DOS 514 - Week 4 Discussion
Initial Post: Dosimetry Instruments for Proton Therapy
At SCCA Proton Therapy, we use a huge variety of dosimetry devices, some of which are the same as what you’d find in a photon clinic, and some of which are unique to proton therapy.
Landauer Luxel+ OSLD
These badges are distributed to each staff member who might be exposed to radiation. They are worn on the body to measure cumulative long term exposure to x, gamma, and beta radiation. They are collected quarterly to take readings and new ones are distributed.
Landauer Neutrak Fast, Intermediate, and Thermal Neutron Dosimeter
Since we work with high energy particles (up to 230 MeV protons, which might create up to 230 MeV neutron contamination), we also have neutron detectors built into the back of our badges (the yellow square insert). This model can detect a wide range of neutron energies.
Landauer Ring TLD
These are worn by staff who handle equipment that may have low-level radioactivity, such as the apertures and compensators that are used for uniform scanning proton therapy.
Landauer nanoDot OSLD
These can be used for patient-specific QA or other applications where we want to see if dose might be going where it shouldn’t. If a patient has a particularly sensitive area near the area that is being treated, we can tape one of these onto their skin to verify that the beam is not passing through that area, or measure it if it is.
Bonner Sphere (not sure of model)
There is a Bonner sphere connected to a measurement and alarm system inside the imaging control booth in each treatment room to warn staff of possible neutron contamination. The ones we use are only good up to around 10 MeV neutrons. We may have as much as 230 MeV neutrons flying around in a worst case scenario, but since neutron contamination would happen across all energies, these should still catch the problem.
Thermo Scientific FHT 762 Wendi-2 Wide-Energy Neutron Detector
This is a more precise neutron measurement tool than the permanently installed Bonner spheres. It is pretty much only used during commissioning of a treatment room.
Thermo Scientific EPD MK2+
This electronic personal integrating dosimeter operates like a real-time version of our radiation badges. A worker who needs to go into an area that might have high radiation will carry one with them, and audible alarms will go off if the rate or total dose crosses safe thresholds.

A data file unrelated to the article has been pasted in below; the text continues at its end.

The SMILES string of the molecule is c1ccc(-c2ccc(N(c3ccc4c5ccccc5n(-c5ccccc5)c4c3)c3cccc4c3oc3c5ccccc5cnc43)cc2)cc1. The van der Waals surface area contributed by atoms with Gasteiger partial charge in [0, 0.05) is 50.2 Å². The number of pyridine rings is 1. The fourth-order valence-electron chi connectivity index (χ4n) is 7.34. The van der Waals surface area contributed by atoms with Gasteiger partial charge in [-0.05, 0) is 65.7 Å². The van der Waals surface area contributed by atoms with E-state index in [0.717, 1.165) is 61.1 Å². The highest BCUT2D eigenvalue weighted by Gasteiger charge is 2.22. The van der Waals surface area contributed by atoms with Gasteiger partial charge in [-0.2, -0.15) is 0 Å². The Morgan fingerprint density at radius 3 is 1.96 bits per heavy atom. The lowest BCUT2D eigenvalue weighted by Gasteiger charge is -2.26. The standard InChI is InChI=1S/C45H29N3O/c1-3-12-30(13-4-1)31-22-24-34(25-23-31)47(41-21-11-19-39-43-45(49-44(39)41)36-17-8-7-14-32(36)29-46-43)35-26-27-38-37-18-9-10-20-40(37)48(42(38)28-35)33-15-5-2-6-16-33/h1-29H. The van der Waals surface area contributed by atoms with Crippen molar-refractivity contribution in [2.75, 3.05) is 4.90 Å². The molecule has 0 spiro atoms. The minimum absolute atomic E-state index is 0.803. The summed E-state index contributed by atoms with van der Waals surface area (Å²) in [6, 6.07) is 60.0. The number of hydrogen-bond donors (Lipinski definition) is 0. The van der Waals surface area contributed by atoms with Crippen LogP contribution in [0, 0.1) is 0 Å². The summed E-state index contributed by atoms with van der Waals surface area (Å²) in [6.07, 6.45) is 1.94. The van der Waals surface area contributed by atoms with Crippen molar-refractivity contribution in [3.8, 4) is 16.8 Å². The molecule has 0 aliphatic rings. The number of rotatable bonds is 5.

Thermo Scientific FH 40 G Multi-Purpose Digital Survey Meter
By itself, this survey meter can detect gamma rays. It can also plug into other devices like our wide energy neutron detector to let it measure other kinds of radiation.
IBA PPC05 Plane Parallel Chamber
This is our workhorse ion chamber for patient-specific QA measurements for uniform-scanning proton plans. We can attach it to positioning rigs on a variety of water tank systems to measure dose at various depths to make sure our spread out Bragg peak is ranged correctly.
PTW PinPoint Ionization Chamber
This can be used with our IBA Blue Phantom2 or other water phantoms to make precise point dose measurements at any point in 3D space.
PTW Bragg Peak Chamber
This is an extra-wide ion chamber that can be used to capture an entire proton beam at once, including protons that may have been scattered slightly off the original path. This can be used in a water phantom to find the Bragg peak.
IBA FC65-G Farmer Chamber
This can be used to help calibrate our other instruments and imaging systems.
They’re not supposed to look like this. This one got broken when the graphite outer chamber got stuck inside a cap and then snapped off. This lets you see the aluminum central electrode quite well.
Sun Nuclear rf-Daily QA 3
For uniform scanning, we can run a daily QA to make sure the beam is behaving appropriately. It has 25 detectors of various types (diodes and ion chambers) scattered around the plate, but since we are using protons, we only read data from 5 of the ion chambers to get a quick and dirty sense of flatness, symmetry, and output of what is supposed to be a uniform beam.